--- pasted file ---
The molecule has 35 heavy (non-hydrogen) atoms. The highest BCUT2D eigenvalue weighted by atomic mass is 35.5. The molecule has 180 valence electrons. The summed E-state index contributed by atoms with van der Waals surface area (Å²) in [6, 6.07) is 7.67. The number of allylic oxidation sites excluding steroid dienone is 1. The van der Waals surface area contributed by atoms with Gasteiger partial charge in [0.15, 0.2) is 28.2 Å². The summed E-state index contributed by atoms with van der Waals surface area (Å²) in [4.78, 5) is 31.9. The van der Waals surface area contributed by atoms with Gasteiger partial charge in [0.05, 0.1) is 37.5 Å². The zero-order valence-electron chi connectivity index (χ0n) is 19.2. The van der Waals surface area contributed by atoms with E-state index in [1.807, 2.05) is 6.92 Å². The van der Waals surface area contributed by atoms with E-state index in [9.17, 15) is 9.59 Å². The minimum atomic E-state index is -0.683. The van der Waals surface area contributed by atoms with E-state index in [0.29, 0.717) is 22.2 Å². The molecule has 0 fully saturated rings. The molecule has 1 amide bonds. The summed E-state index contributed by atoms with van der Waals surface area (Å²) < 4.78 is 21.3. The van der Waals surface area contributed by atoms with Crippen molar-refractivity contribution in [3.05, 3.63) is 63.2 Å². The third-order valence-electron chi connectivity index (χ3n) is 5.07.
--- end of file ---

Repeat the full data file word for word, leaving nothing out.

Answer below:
The molecule has 35 heavy (non-hydrogen) atoms. The highest BCUT2D eigenvalue weighted by atomic mass is 35.5. The molecule has 180 valence electrons. The summed E-state index contributed by atoms with van der Waals surface area (Å²) in [6, 6.07) is 7.67. The number of allylic oxidation sites excluding steroid dienone is 1. The van der Waals surface area contributed by atoms with Gasteiger partial charge in [0.15, 0.2) is 28.2 Å². The summed E-state index contributed by atoms with van der Waals surface area (Å²) in [4.78, 5) is 31.9. The van der Waals surface area contributed by atoms with Gasteiger partial charge in [0.05, 0.1) is 37.5 Å². The zero-order valence-electron chi connectivity index (χ0n) is 19.2. The van der Waals surface area contributed by atoms with E-state index in [1.807, 2.05) is 6.92 Å². The van der Waals surface area contributed by atoms with E-state index in [9.17, 15) is 9.59 Å². The minimum atomic E-state index is -0.683. The van der Waals surface area contributed by atoms with E-state index in [0.29, 0.717) is 22.2 Å². The molecule has 0 fully saturated rings. The molecule has 1 amide bonds. The summed E-state index contributed by atoms with van der Waals surface area (Å²) < 4.78 is 21.3. The van der Waals surface area contributed by atoms with Crippen molar-refractivity contribution in [3.05, 3.63) is 63.2 Å². The third-order valence-electron chi connectivity index (χ3n) is 5.07.